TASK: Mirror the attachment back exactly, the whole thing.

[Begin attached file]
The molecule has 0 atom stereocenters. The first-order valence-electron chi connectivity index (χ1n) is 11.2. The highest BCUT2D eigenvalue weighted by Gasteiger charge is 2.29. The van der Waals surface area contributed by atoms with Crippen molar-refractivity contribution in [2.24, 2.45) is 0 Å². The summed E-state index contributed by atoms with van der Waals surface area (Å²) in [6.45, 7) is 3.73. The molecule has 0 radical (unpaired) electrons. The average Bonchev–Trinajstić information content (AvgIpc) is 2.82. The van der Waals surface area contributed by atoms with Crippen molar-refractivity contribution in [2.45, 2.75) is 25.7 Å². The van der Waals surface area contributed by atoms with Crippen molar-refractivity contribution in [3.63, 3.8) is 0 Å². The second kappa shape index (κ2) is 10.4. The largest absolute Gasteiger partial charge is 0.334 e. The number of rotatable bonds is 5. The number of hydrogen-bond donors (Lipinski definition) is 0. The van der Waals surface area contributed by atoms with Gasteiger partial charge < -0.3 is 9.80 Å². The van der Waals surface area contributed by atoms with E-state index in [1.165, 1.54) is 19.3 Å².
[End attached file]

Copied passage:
The molecule has 0 atom stereocenters. The first-order valence-electron chi connectivity index (χ1n) is 11.2. The highest BCUT2D eigenvalue weighted by Gasteiger charge is 2.29. The van der Waals surface area contributed by atoms with Crippen molar-refractivity contribution in [2.24, 2.45) is 0 Å². The summed E-state index contributed by atoms with van der Waals surface area (Å²) in [6.45, 7) is 3.73. The molecule has 0 radical (unpaired) electrons. The average Bonchev–Trinajstić information content (AvgIpc) is 2.82. The van der Waals surface area contributed by atoms with Crippen molar-refractivity contribution in [2.45, 2.75) is 25.7 Å². The van der Waals surface area contributed by atoms with Crippen molar-refractivity contribution in [3.63, 3.8) is 0 Å². The second kappa shape index (κ2) is 10.4. The largest absolute Gasteiger partial charge is 0.334 e. The number of rotatable bonds is 5. The number of hydrogen-bond donors (Lipinski definition) is 0. The van der Waals surface area contributed by atoms with Gasteiger partial charge < -0.3 is 9.80 Å². The van der Waals surface area contributed by atoms with E-state index in [1.165, 1.54) is 19.3 Å².